Cypriot Wedding Traditions You Will Want to Embrace

A bride writes names on the bottom of her shoe, surrounded by her white gown. the names are likely part of a wedding tradition.

Weddings in Cyprus are a beautiful celebration of a couple’s love! Whether you’re cypriot or not, you may want to include some of these Cypriot wedding traditions into your big day.

Red Scarf Blessing (Zosimo)

For this Cypriot wedding tradition, on the day of the wedding, before the Bride leaves for the Wedding ceremony, her parents, bridal party and close friends gather (usually in her or her parents home) and wrap a red scarf around her waist. The scarf is said to symbolise her virginity and transition to married life, as well as to protect against the ‘evil eye’, all whilst musicians play traditional cypriot wedding songs. Meanwhile, at the groom’s home, his Best Man (koumbaro) shaves him surrounded by his closest friends and family. Once shaved, the groom can continue to dress whilst musicians play too, and a red scarf is tied around his waist to declare his fertility. 

Names on the Bride’s shoes

Before the Bride makes her way to the church, she writes the names of her Bridal Party on the sole of her shoe’s and whoever’s name stays inscribed on the bottom the longest is the one who shall be next to get married.

Pinning of Money

As the Bride and Groom perform their first dance as husband and wife, the guest’s have the opportunity to pin money to the couple’s clothes (also known as the ‘Money Dance’) to help them pay for their wedding and to celebrate their newly formed marriage. 

Bouquet & Garter Toss

As with most traditions, at the end of the evening the single ladies gather on the dance floor for the Bride to toss her bouquet with the hopes that whoever catches the bouquet will be the next to be wed. 

Similarly, the Groom, underneath the Bride’s dress, removes her garter with his teeth for which all the single men gather on the dance floor to catch with the hopes that whoever catches the garter will also be the next to get married.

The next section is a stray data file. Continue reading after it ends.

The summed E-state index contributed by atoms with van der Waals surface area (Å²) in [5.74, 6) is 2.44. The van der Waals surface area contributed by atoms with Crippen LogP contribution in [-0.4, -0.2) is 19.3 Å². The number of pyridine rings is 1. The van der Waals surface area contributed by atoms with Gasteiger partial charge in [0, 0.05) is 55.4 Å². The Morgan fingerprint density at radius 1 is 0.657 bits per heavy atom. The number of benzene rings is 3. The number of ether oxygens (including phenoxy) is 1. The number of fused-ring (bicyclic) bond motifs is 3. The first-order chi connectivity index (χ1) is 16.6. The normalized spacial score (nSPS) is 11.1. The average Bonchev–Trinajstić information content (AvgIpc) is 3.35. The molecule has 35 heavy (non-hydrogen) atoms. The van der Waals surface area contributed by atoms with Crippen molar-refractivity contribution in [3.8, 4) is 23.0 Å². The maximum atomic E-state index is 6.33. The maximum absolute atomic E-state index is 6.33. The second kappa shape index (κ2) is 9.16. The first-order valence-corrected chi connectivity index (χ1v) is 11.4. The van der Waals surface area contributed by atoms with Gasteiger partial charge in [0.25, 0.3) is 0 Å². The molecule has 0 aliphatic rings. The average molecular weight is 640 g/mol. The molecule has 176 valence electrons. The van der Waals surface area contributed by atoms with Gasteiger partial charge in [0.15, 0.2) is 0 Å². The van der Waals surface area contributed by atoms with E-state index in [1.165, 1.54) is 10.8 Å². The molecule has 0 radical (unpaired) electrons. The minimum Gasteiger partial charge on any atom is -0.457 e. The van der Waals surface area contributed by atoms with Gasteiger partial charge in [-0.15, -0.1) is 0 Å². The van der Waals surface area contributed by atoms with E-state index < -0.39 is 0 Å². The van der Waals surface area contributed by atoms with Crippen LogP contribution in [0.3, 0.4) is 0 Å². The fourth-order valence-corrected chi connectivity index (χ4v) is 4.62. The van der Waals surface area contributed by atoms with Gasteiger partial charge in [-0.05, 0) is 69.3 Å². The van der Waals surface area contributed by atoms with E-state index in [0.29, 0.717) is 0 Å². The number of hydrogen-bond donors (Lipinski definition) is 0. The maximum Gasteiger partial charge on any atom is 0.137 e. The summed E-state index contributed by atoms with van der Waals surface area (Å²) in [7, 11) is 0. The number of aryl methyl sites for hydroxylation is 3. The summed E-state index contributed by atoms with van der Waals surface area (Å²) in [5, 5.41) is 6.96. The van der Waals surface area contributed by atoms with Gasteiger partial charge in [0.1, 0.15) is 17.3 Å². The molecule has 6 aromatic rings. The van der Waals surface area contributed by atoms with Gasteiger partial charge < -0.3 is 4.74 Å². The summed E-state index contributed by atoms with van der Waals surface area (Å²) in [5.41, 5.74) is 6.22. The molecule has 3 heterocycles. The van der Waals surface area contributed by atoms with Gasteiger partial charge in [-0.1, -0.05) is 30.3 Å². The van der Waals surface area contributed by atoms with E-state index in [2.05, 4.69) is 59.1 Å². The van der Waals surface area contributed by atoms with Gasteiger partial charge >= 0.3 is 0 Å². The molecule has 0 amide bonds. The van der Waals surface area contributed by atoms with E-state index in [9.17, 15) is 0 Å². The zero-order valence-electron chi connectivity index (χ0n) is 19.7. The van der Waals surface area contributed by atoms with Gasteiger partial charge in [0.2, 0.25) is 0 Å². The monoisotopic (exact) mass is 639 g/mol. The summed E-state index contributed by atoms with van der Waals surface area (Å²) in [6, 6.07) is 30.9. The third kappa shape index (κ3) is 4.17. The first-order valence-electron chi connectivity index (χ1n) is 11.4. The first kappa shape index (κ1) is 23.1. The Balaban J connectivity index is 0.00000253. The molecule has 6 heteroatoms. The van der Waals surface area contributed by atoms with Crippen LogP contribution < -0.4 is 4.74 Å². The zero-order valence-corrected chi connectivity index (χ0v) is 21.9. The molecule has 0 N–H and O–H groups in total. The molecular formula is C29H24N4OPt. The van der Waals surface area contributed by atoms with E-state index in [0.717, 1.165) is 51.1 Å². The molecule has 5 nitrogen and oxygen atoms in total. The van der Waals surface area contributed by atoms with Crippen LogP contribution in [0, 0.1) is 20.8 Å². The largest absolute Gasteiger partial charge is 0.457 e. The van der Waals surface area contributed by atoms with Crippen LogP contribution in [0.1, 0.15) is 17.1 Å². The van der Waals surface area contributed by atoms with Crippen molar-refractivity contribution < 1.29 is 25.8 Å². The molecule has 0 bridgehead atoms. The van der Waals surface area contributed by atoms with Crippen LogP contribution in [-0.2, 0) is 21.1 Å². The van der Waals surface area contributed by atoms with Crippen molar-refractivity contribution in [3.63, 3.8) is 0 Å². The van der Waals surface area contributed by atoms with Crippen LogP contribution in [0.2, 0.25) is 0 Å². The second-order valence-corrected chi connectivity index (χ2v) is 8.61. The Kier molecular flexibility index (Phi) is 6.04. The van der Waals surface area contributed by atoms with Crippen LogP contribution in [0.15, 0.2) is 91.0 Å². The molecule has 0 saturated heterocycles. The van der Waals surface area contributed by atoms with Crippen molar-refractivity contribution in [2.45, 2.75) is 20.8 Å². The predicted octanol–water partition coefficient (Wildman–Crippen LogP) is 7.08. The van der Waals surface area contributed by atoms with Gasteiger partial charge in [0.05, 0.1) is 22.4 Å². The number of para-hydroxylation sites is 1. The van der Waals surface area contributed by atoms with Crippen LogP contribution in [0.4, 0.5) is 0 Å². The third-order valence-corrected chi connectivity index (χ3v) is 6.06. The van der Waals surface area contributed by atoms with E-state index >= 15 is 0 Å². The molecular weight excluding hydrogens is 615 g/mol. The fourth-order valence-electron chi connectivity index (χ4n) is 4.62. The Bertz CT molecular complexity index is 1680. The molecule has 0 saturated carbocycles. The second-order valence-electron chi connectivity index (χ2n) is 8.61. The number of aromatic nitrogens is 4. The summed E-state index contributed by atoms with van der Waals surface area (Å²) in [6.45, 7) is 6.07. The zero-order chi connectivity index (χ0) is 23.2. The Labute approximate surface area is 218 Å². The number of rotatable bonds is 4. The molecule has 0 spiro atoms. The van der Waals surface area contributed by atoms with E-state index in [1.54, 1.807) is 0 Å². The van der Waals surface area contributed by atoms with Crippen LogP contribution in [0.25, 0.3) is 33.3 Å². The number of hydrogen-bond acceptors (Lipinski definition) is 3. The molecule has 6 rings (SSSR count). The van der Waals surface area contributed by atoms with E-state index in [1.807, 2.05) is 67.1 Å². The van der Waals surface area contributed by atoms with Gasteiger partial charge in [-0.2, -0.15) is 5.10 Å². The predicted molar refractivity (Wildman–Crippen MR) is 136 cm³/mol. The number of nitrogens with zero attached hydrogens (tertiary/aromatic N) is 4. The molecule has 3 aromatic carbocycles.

Kourabiedes & Karidato

A Kourabiedes (koo-ra-be-yeh-thes), typically called wedding cookies (and Christmas cookies) are a sweet and crumbly type of shortbread made of flour, sugar, butter, almonds and covered with powdered sugar. 

Karidato (karydato) are a similar sweet treat that are typically coconut flavoured macaron style biscuits often filled with ganache between two macaron layers. These again are a type of biscuit that are individually wrapped and offered as wedding favours for your guests to take away. 


Koufeta are traditional sugar coated almonds that are bagged in little organza bags in odd numbers. For this Cypriot Wedding Traditions, odd numbers are indivisible, and therefore symbolize that the newlyweds will share everything and remain undivided. The egg shape of the almonds represent the fertility and new life which begins with the wedding, and the hardness of the almond is said to represent the endurance of the marriage, whilst the sugar symbolizes the sweetness of their future life.

Greek Dancing

No Cypriot wedding reception is complete without some traditional greek dancing! Whether the Groom and his best men take to the dance floor for Zembikiko, or all of your friends and family dance like Zorba the greek, linking arms at the shoulders (Tsamiko) for a greek song or two, it can easily be incorporated into your wedding night and be some good fun for all those in attendance too.